You may notice that this story is from the the next page of the exact same paper as the rice-smuggling story. At any rate, you can see that the U.S. Government is serious about protecting its businesses as well. Stopping "illegal" foreign textiles requires serious -- even coordinated -- investigations. According to the above story, "The investigations are done by teams of textile import specialists, investigators and analysts from Customs and the Department of Commerce." return
 There were and can be more rigorous free-market inspection alternatives. The best example was Underwriters Labs, which originally certified electrical equipment as safe. You may still find the Underwriters tag on some electrical appliances. Also, the "Good Housekeeping Seal of Approval," Consumer's Digest, etc. If these organizations failed in their jobs or were to get "captured," they would go out of business and be replaced by new inspection enterprises. And they would all confront competition for veracity and rigor from other safety rating organizations. return
 As it turns out, such commissions allow feces, etc. in your milk, - - - as long as that milk is pasturized. "Sanitary dairy" practice, a much more acceptible solution to most consumers, is harassed and essentially outlawed by the establishment. You can see for yourself by looking into the continual harassment of businesses engaged in such "sanitary dairying." One of the most widely publicized was harassment of Alta-Deana Dairy by California "authorities." Milk Control Commissions also foster "homogenization" done in a way that causes homogenized milk to expose the so-called "x-enzyme" which causes atherosclerotic plaques in our arteries. return
 The dairys don't charge more because, since there are more than one milk producer, above the floor price, there is still competition. return
 Ike called it "the militaryindustrialcongressional complex" in a draft of his farewell address, but was reportedly prevailed upon by members of congress to leave them out of it. return
 When Smedley says "capitalism" he clearly means that system of fascism and central control which is akin to mercantilism -- and antithetical to free markets. return
 Particularly notice Major-General Butler's mention of "Brown Brother's Bank," which plays prominently in the family tree of two U.S. presidents: George Walker Bush (known as "Dubya") and his father Herbert Walker Bush. And, via Avril Harriman & Vaneever Bush thru Fritz Thyssen, also in the early financing of Adolph Hitler and the Nazi party. This should give you some perspective on just how intertwined governments get with the rest of "The Establishment" -- and not just the "local" American Establishment either.
In mentioning Brown Brothers Bank in 1933, what Major-General Butler nailed was the forerunner of the following:
"... the Dutch connection remained unexplored until 1994 when I published the book 'The Secret War Against the Jews.' As a matter of historical curiosity, I mentioned that Fritz Thyssen (and indirectly, the Nazi Party) had obtained their early financing from Brown Brothers Harriman, and its affiliate, the Union Banking Corporation. Union Bank, in turn, was the Bush [as in U.S. Presidents HW & GW Bush -lrw] family's holding company for a number of other entities, including the 'Holland American Trading Company.' It was a matter of public record that the Bush holdings were seized by the US government after the Nazis overran Holland. ... The Bushes knew perfectly well that Brown Brothers was the American money channel into Nazi Germany, and that Union Bank was the secret pipeline to bring the Nazi money back to America from Holland. The Bushes had to have known how the secret money circuit worked because they were on the board of directors in both directions: Brown Brothers out, Union Bank in. The Dutch Connection: How a famous American family made its fortune from the Nazis, Copyright September 27, 2000 by Attorney John Loftus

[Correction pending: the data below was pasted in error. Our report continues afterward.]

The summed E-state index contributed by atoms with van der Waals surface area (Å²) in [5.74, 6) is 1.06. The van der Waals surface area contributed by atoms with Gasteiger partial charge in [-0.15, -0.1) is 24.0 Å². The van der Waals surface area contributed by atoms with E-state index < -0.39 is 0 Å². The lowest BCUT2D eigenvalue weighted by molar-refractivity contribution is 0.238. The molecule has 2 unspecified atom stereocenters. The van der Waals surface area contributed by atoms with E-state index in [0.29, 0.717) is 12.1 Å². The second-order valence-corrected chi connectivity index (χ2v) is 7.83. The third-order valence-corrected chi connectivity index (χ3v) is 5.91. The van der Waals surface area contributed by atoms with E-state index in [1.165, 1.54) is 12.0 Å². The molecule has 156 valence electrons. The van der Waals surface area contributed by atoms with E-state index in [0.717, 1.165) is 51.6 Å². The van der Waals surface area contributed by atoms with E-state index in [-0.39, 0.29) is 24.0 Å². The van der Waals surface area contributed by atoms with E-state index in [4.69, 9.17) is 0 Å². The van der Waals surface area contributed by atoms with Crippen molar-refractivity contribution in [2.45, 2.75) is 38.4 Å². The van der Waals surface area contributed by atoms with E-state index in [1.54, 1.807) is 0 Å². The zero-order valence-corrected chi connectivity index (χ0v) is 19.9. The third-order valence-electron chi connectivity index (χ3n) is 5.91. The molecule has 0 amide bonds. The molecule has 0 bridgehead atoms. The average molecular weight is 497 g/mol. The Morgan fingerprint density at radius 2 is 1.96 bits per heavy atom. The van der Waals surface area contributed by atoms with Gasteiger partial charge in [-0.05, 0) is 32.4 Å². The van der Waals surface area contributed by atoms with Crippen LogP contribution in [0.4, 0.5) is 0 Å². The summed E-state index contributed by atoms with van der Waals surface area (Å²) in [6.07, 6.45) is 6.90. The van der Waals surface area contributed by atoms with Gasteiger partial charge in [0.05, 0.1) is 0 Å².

And remember, Mr. Butler fingered the connection between Brown Bros. and banking shenanigans in 1933 -- before the beginning of WWII! return
 So we are all working less -- let's say half as much -- but producing fifty times as much per hour as we did in 1910. But where did all that extra production go? Theoretically, we should have at least twenty-five times as much as we did in 1910. But do we? Thinking about an answer is your "home work" assignment! return
 When USA Corp. imposes an "embargo" on countries such as Iraq, Sudan, etc. it is often exploiting just this aspect of free-trade. USA Corp. has even discussed using what they call "the food weapon," that is cutting off food shipments to the men, women, and children in countries in dis-favor with the D.C. political cliques. return
 What you're really doing when you put money in a bank is loaning it to the bank and allowing them to gamble with it in return for "interest." Literally. return
 Our buyers can't do much about market forces even when they do care. Because market processes are so regularly complex, indirectly involving millions of people these days -- and thus are "mass phenomena" in every sense of the word -- it usually takes many thousands of buyers acting together to have any impact at all (though mass boycotts can sometimes have significant effects). return
 Alan Greenspan to US House, July 22, 1998 return
 These clauses were also designed to get maximum money from any tariffs which did exist because they were the main source of money for the Federal Government till the so-called income tax was foisted onto flesh-and- blood humans in 1913 by Philander Knox and the "robber barons." See more below. return
 Not unexpectedly, the commerce clauses have been distorted beyond all recognition by the government cliques. See Journeyman (5/21/2000; 15:17:29MT - usagold.com msg#: 30965) "Maybe the OLD Genghis has been around too long," and Journeyman (06/18/00; 12:52:41MT - usagold.com msg#: 32567) "Down with Mr. Hyde!!" for more perspective. return
 No Capitation, or other direct, Tax shall be laid, unless in Proportion to the Census or Enumeration hereinbefore directed to be taken. -Constitution for the United States of America, Article 1, Section 9, Clause 4 return